There are two emails circulating right now that relate to the September 11, 2001 terror attack on America. The content of both are worthy of reading and watching, over and over.

The first email is a video "World Trade Center Memorial," narrated by Joe Daniels, president of the National Sept. 11 Memorial and Museum.

It begins with the Twin Towers as they stood majestically against a beautiful American blue sky. They were iconic American landmarks that have been relegated to a very tragic moment in this country's history.

I watch "Good Morning" America every weekday. Sept. 11, 2001 was no exception. I sat there as Charlie Gibson and Diane Sawyer began reporting about the first tower being hit by a plane and the cameras panned to the North Tower, smoke billowing out of one huge hole and out of another on a second side. I remember thinking, "What a horrible accident!"

Glued to the television set, it was with the utmost horror as I watched, along with millions of other Americans, as another plane crashed into the South Tower only minutes later. Even I thought at that moment that two planes can't be an accident.

Disbelief only grew when we learned that another plane crashed into the Pentagon and passengers of Flight 93, learning of the three other attacks from cell phone conversations, believed their plane was to be used in another attack on a Washington mark. They heroically tried to take back control of Flight 93 from their hijackers. The plane crashed, killing all on board, in a field in Shanksville, PA.

That day we learned that there were people who hated us so much that they could do such despicable acts of terrorism upon other human beings. It was, and still is, very hard to comprehend.

Tomorrow it is 10 years later. The grisly devastation of the fallen Twin Towers has been painstakingly removed. In place of those two tall giants and the hollow craters they left behind, there are now two magnificent and beautiful memorial pools with cascading water, named "Reflecting Absence."

"This is a place where the world came together on 9/11 and where the world will come together again," says Daniels in the video."

"The memorial is closing a wound that's been open so long. This has been a hole emotionally as well as physically for 10 years," he says.

Every name of every victim of that day, people who lost their lives in the Towers, (the plane passengers, the ground crews of emergency responders, police, fire, medical, rescue, volunteers) is inscribed on plaques that surround the memorial pools and will be revealed to members of their families tomorrow.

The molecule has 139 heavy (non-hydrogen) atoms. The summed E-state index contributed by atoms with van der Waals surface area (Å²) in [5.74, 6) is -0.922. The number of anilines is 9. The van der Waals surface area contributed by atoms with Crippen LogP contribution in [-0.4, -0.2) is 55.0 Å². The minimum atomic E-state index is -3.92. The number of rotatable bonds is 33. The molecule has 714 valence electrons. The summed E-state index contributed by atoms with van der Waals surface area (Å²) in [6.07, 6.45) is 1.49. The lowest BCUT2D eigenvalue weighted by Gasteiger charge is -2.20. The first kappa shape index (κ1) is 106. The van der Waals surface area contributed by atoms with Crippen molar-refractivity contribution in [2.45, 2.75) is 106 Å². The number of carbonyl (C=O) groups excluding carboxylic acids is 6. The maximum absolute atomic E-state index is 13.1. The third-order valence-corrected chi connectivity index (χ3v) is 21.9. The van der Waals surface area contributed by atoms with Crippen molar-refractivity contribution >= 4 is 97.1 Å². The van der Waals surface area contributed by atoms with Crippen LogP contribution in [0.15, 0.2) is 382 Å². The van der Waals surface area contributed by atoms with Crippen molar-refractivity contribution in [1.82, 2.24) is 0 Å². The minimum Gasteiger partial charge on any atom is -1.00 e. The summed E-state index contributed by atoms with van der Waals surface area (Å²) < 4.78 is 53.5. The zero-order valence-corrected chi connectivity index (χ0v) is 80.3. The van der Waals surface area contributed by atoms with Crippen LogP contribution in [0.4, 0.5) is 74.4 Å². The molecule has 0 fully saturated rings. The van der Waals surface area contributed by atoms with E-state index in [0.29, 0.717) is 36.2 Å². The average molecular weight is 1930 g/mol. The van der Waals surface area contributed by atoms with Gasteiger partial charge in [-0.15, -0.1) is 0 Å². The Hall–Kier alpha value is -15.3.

24-year-old Kevin Williams worked at the WTC. His mother, Pat Williams says "That's where he had gone to achieve his dreams and also left this world. To see his name permanently engraved there ... I think somber is the only word I could use."

Somber. That is the word and feeling we all should be feeling tomorrow.

Pat Mackes of Effort wrote, "I shall never forget that day when the world joined together in absolute horror of the tragic loss of lives because of a few mad men! We were united then, let us come together again and remember the families that lost their loved ones. As I viewed this video of the memorial, my heart broke and I cried all over again."

The second email is titled, "Fly the Flag."

It asks everyone to join in a Fly the Flag campaign.

"On Sunday, Sept. 11, 2011, an American flag should be displayed outside every home, apartment, office and store in the United States. Every individual should make it their duty to display an American flag on this anniversary of one of our country's worst tragedies. We do this in honor of those who lost their lives on 9/11, their families, friends and loved ones who continue to endure the pain and those who today are fighting at home and abroad to preserve our cherished freedoms.

"In the days, weeks and months following 9/11, our country was bathed in American flags as citizens mourned the incredible losses and stood shoulder-to-shoulder against terrorism. Sadly, those flags have all but disappeared. Our patriotism pulled us through some tough times and it shouldn't take another attack to galvanize us in solidarity. Our American flag is the fabric of our country and together we can prevail over terrorism of all kinds. Take a moment to think back to how you felt on 9/11 and let those sentiments guide you.

The writer of this email asks each of us to try to fly an American flag of any size on 9/11.

"Honestly, Americans should fly the flag year-round, but if you don't, then at least make it a priority on this day."

Fly a flag. Attend a local 9/11 memorial service tomorrow. Say a prayer for all those lives that were lost that day, and since, as our military men and women have gone on to fight in the War on Terror that began with 9/11. Say a prayer for their families as they mourn the loss of their loved ones. Say a prayer we never see another 9/11.